Hangman Page vs. Bryan Danielson (AEW Dynamite: Winter is Coming 12/15/21)

Match Reviews

Originally published on Fanbyte as “Hangman Adam Page and Bryan Danielson Made an Hour Fly By” on December 22, 2021

There’s a little gem hidden on the Fite stream of this match. About 35 minutes into this hour-long draw, Excalibur throws to another commercial for all the viewers watching on TNT. Meanwhile, the international stream holds on the action, complete with the commentary team still hooked up to their audio. It’s in this moment that Taz mumbles a tiny comment, almost to himself, but still caught on his headset.

“Phew, these guys are working their asses off.”

It’s such an earnest moment. Hangman and Bryan create genuine awe in their colleagues, and it comes it in a small but affecting way. There’s so much joy and admiration wrapped up in that small sentence, but it captures the powerful effect that the AEW World Championship match between “Hangman” Adam Page and Bryan Danielson had.

These dudes worked their asses off.

The craftsmanship of Page and Danielson can be found across all 60 minutes of this behemoth of a match. It’s a care and attention to detail that extends to the build as well. It’s a classic set up: World Championship contender runs through the stablemates of the World Champion.

While I often associate that with the work of a babyface jumping through hoops to get to a cowardly heel, Danielson and Page never make it look like the champion is ducking the challenger. In fact, it has the opposite effect. Page makes it clear that he’s happy to defend the title whenever, wherever, but this iteration of the American Dragon is a calculating bully. He wanted to literally flex on wrestlers he knew were far beneath him on the pecking order.

Danielson running through the Dark Order achieved so many things that were important to the title match. On a storytelling level, it made a match up between two wrestlers who don’t have any shared history intensely personal. No longer was this just a first title defense, but also a revenge mission for Hangman.

Another detail this helped set up was Danielson’s mindset heading into the match. In spite of brutality with which he steamrolled the Dark Order, Bryan Danielson always cowered away from the champion. He threw insults at Hangman, called him an inferior wrestler on multiple occasions, yet any time they came close to fighting, Danielson was the first to break away.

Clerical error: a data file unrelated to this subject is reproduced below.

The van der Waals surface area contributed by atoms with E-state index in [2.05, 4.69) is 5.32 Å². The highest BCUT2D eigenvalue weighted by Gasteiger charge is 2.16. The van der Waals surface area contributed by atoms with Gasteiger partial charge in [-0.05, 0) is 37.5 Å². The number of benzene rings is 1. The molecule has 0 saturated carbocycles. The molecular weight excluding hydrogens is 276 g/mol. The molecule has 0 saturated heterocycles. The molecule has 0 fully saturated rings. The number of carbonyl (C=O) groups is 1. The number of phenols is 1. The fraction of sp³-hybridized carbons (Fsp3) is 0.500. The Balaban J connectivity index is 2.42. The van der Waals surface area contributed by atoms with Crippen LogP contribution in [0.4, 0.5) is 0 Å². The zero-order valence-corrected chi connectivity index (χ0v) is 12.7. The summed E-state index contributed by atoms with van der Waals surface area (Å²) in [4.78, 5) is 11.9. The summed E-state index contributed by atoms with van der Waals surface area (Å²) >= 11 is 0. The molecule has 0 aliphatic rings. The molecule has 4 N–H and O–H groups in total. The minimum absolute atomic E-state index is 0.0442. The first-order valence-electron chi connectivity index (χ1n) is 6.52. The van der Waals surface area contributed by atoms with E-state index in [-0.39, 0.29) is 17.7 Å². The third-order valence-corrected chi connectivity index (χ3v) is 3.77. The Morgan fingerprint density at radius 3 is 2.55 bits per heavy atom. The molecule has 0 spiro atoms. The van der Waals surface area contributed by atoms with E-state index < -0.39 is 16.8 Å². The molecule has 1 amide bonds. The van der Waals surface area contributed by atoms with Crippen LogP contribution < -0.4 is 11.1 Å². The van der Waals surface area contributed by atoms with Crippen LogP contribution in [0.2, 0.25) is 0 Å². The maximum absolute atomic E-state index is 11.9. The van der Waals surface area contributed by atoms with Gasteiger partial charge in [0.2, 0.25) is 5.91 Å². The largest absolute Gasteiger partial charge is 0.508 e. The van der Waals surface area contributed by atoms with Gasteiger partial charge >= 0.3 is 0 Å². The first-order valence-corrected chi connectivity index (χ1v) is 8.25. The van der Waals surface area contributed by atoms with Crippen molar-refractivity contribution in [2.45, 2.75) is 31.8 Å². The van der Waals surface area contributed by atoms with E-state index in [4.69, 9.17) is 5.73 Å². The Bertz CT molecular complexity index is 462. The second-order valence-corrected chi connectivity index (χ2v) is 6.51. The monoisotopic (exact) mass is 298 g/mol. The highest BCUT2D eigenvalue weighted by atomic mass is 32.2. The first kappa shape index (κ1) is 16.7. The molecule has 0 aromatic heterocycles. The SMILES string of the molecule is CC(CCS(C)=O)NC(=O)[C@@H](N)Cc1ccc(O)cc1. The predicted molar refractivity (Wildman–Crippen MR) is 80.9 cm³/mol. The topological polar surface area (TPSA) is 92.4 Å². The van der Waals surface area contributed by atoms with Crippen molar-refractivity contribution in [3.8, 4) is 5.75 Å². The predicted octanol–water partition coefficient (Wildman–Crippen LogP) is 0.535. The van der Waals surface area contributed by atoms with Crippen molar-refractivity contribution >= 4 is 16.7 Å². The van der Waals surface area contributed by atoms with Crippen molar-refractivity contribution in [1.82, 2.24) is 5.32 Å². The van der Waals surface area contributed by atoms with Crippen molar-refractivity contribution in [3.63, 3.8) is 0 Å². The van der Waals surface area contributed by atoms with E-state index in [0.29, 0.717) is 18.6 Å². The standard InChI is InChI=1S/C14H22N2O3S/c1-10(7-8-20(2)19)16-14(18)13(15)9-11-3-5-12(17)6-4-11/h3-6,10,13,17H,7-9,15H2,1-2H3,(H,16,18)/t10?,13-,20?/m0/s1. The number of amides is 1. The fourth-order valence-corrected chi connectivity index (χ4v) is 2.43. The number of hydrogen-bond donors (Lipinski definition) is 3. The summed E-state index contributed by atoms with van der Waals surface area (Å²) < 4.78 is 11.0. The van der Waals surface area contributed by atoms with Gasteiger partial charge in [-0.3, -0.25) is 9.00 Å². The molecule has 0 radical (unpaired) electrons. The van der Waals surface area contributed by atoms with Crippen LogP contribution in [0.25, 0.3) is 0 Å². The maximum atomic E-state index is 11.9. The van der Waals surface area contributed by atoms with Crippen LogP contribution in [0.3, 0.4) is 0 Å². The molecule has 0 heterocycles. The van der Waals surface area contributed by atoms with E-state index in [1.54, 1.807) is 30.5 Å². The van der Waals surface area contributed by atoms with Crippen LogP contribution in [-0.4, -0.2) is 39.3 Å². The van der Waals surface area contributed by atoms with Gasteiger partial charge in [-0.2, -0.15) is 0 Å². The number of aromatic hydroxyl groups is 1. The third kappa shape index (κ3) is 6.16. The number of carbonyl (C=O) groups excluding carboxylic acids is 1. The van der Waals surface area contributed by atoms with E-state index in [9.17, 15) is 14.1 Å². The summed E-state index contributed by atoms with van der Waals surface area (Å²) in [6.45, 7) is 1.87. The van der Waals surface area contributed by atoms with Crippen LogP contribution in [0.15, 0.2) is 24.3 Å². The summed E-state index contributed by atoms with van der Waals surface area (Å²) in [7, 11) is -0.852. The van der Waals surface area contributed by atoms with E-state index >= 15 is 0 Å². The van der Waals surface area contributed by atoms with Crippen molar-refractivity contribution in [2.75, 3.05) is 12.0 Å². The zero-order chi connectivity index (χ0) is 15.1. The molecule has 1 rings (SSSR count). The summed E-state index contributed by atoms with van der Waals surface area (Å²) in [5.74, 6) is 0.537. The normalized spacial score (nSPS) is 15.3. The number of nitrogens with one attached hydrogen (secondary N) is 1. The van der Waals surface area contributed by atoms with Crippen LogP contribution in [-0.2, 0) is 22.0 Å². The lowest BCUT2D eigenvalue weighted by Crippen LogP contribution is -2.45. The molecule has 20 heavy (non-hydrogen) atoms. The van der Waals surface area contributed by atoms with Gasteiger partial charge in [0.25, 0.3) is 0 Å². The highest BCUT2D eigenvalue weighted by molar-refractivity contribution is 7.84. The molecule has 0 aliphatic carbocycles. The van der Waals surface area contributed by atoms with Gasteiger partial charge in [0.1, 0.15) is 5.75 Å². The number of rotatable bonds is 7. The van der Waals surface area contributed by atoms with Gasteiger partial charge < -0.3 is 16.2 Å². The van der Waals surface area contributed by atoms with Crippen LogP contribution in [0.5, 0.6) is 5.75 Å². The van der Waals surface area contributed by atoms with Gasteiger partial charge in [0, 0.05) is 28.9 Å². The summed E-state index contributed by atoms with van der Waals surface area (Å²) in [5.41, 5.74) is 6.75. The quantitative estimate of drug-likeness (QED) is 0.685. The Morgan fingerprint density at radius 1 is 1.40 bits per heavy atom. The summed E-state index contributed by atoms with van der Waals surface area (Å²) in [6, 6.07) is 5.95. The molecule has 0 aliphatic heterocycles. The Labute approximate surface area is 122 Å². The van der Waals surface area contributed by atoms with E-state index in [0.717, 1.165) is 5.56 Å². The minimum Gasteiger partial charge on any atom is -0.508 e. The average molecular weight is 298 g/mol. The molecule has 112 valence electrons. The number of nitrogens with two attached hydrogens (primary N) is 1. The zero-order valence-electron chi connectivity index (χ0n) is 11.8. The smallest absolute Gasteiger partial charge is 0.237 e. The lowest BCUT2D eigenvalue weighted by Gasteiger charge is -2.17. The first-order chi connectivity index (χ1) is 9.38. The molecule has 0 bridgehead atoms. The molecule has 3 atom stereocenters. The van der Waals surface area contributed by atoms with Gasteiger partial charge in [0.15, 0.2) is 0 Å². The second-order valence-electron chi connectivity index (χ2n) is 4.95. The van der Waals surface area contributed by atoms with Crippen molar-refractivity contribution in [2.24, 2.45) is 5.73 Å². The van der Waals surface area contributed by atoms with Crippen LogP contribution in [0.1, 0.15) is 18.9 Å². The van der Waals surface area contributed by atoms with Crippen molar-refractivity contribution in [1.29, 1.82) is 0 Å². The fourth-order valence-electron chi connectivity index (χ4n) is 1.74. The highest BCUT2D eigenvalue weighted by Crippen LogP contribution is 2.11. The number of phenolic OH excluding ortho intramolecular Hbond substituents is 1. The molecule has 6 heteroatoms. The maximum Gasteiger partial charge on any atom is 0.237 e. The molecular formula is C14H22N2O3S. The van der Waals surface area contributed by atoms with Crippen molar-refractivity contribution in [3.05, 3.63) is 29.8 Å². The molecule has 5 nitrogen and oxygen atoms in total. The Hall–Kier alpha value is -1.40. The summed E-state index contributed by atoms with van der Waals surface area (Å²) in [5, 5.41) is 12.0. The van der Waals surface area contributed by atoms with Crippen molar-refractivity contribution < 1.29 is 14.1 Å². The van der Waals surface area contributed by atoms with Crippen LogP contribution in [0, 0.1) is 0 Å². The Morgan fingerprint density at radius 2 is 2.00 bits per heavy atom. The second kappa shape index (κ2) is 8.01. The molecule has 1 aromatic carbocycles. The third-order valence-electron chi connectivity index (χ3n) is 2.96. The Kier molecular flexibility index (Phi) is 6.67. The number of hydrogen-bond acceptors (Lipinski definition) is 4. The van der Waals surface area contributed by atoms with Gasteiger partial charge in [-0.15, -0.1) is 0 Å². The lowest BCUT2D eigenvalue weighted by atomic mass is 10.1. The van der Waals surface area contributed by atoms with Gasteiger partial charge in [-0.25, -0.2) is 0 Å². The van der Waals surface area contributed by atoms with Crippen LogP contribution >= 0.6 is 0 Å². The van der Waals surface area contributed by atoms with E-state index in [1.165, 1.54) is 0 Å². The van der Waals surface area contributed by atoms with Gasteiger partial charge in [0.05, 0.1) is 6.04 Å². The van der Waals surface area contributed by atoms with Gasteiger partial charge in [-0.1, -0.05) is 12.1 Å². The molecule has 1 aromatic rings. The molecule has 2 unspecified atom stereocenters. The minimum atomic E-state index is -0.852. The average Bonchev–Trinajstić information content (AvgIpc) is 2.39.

Another function of Danielson’s matches against the Dark Order was to prime the audience on his varied arsenal of finishing maneuvers. Dragon’s AEW run has been characterized by him creating a deep pool of finishers to draw from that he could apply against practically any opponent. Moves like the Triangle Choke, the head stomps, the LeBell Lock, and heel hook had already been established via Danielson’s run in the World Title eliminator. But in his match against John Silver, he introduced a new wrinkle with the Gotch-style piledriver that Silver sold as a devastating knockout blow. AEW understood the importance of these and recapped all of Danielson’s finishes against the Dark Order as the challenger entered for the match.

All those elements inevitably come into play during the match. After all, when there’s an hour to play with, there’s a lot of space for those moves to come out. At the same time, none of them feel burned through or wasted. Even with all that time, no one has to kick out of a Buckshot Lariat or a Busaiku Knee.

All of this leads to the inevitable question: why an hour?

Of course, there’s the surface-level practical reason of it being a classic way to extend a major title feud. AEW has been very careful about booking World Title rematches since they opened. In the championship’s very short history, a single wrestler has never challenged for the title in two consecutive matches. In fact, only two wrestlers have even gotten rematches within the same title reign—Eddie Kingston challenged Jon Moxley twice in late 2020, while Moxley himself lost the title to Omega and later challenged again in the ill-fated Exploding Barbed Wire match.